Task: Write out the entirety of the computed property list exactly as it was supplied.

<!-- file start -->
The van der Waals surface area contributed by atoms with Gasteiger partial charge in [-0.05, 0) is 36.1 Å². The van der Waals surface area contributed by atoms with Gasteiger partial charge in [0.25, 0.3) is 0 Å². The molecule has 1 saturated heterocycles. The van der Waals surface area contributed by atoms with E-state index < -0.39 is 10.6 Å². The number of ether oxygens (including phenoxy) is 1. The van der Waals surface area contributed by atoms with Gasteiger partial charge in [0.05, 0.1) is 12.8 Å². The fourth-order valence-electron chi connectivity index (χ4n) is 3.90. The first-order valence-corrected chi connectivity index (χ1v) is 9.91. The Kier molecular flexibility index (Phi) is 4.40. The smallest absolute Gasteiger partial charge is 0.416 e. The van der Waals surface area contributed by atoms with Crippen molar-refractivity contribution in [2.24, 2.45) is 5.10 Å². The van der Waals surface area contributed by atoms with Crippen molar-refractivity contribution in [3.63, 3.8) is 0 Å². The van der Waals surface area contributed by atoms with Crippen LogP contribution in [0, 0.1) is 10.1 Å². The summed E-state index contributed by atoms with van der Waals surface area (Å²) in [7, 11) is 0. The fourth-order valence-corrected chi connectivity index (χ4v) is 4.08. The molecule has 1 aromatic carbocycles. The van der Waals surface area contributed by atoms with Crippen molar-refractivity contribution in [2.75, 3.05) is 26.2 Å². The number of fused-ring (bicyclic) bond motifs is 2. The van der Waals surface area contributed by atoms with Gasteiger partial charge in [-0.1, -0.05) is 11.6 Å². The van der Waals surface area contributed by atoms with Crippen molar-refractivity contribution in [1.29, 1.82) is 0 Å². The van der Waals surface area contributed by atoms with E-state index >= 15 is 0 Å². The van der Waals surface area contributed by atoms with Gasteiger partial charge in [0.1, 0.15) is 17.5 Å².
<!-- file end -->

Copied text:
The van der Waals surface area contributed by atoms with Gasteiger partial charge in [-0.05, 0) is 36.1 Å². The van der Waals surface area contributed by atoms with Gasteiger partial charge in [0.25, 0.3) is 0 Å². The molecule has 1 saturated heterocycles. The van der Waals surface area contributed by atoms with E-state index < -0.39 is 10.6 Å². The number of ether oxygens (including phenoxy) is 1. The van der Waals surface area contributed by atoms with Gasteiger partial charge in [0.05, 0.1) is 12.8 Å². The fourth-order valence-electron chi connectivity index (χ4n) is 3.90. The first-order valence-corrected chi connectivity index (χ1v) is 9.91. The Kier molecular flexibility index (Phi) is 4.40. The smallest absolute Gasteiger partial charge is 0.416 e. The van der Waals surface area contributed by atoms with Crippen molar-refractivity contribution in [2.24, 2.45) is 5.10 Å². The van der Waals surface area contributed by atoms with Crippen molar-refractivity contribution in [3.63, 3.8) is 0 Å². The van der Waals surface area contributed by atoms with Crippen LogP contribution in [0, 0.1) is 10.1 Å². The summed E-state index contributed by atoms with van der Waals surface area (Å²) in [7, 11) is 0. The fourth-order valence-corrected chi connectivity index (χ4v) is 4.08. The molecule has 1 aromatic carbocycles. The van der Waals surface area contributed by atoms with Crippen molar-refractivity contribution in [2.75, 3.05) is 26.2 Å². The number of fused-ring (bicyclic) bond motifs is 2. The van der Waals surface area contributed by atoms with Gasteiger partial charge in [-0.1, -0.05) is 11.6 Å². The van der Waals surface area contributed by atoms with Crippen molar-refractivity contribution in [1.29, 1.82) is 0 Å². The van der Waals surface area contributed by atoms with E-state index >= 15 is 0 Å². The van der Waals surface area contributed by atoms with Gasteiger partial charge in [0.1, 0.15) is 17.5 Å².